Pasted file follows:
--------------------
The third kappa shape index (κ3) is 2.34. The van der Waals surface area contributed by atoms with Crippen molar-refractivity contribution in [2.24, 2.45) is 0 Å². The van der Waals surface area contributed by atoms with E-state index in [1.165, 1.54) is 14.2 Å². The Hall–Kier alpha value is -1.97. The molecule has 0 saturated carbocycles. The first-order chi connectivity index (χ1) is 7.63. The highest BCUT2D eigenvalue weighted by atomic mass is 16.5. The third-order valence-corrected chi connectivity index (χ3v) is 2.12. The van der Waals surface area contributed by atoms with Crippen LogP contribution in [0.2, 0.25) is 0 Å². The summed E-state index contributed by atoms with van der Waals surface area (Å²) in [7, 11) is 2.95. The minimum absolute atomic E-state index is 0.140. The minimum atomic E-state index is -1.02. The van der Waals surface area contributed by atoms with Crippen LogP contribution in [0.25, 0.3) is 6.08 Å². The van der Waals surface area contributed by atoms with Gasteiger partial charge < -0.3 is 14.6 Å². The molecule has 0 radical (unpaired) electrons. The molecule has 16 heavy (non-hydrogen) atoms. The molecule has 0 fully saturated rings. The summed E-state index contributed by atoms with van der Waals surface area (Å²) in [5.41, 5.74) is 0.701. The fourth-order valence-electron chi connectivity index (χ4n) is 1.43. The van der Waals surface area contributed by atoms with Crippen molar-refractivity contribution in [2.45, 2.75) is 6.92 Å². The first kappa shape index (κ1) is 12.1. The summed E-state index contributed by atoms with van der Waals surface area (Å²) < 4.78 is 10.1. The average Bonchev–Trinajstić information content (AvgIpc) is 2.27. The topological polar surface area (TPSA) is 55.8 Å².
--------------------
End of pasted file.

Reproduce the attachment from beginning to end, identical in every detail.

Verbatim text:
The third kappa shape index (κ3) is 2.34. The van der Waals surface area contributed by atoms with Crippen molar-refractivity contribution in [2.24, 2.45) is 0 Å². The van der Waals surface area contributed by atoms with E-state index in [1.165, 1.54) is 14.2 Å². The Hall–Kier alpha value is -1.97. The molecule has 0 saturated carbocycles. The first-order chi connectivity index (χ1) is 7.63. The highest BCUT2D eigenvalue weighted by atomic mass is 16.5. The third-order valence-corrected chi connectivity index (χ3v) is 2.12. The van der Waals surface area contributed by atoms with Crippen LogP contribution in [0.2, 0.25) is 0 Å². The summed E-state index contributed by atoms with van der Waals surface area (Å²) in [7, 11) is 2.95. The minimum absolute atomic E-state index is 0.140. The minimum atomic E-state index is -1.02. The van der Waals surface area contributed by atoms with Crippen LogP contribution in [0.25, 0.3) is 6.08 Å². The van der Waals surface area contributed by atoms with Gasteiger partial charge < -0.3 is 14.6 Å². The molecule has 0 radical (unpaired) electrons. The molecule has 16 heavy (non-hydrogen) atoms. The molecule has 0 fully saturated rings. The summed E-state index contributed by atoms with van der Waals surface area (Å²) in [5.41, 5.74) is 0.701. The fourth-order valence-electron chi connectivity index (χ4n) is 1.43. The van der Waals surface area contributed by atoms with Crippen molar-refractivity contribution in [2.45, 2.75) is 6.92 Å². The first kappa shape index (κ1) is 12.1. The summed E-state index contributed by atoms with van der Waals surface area (Å²) < 4.78 is 10.1. The average Bonchev–Trinajstić information content (AvgIpc) is 2.27. The topological polar surface area (TPSA) is 55.8 Å².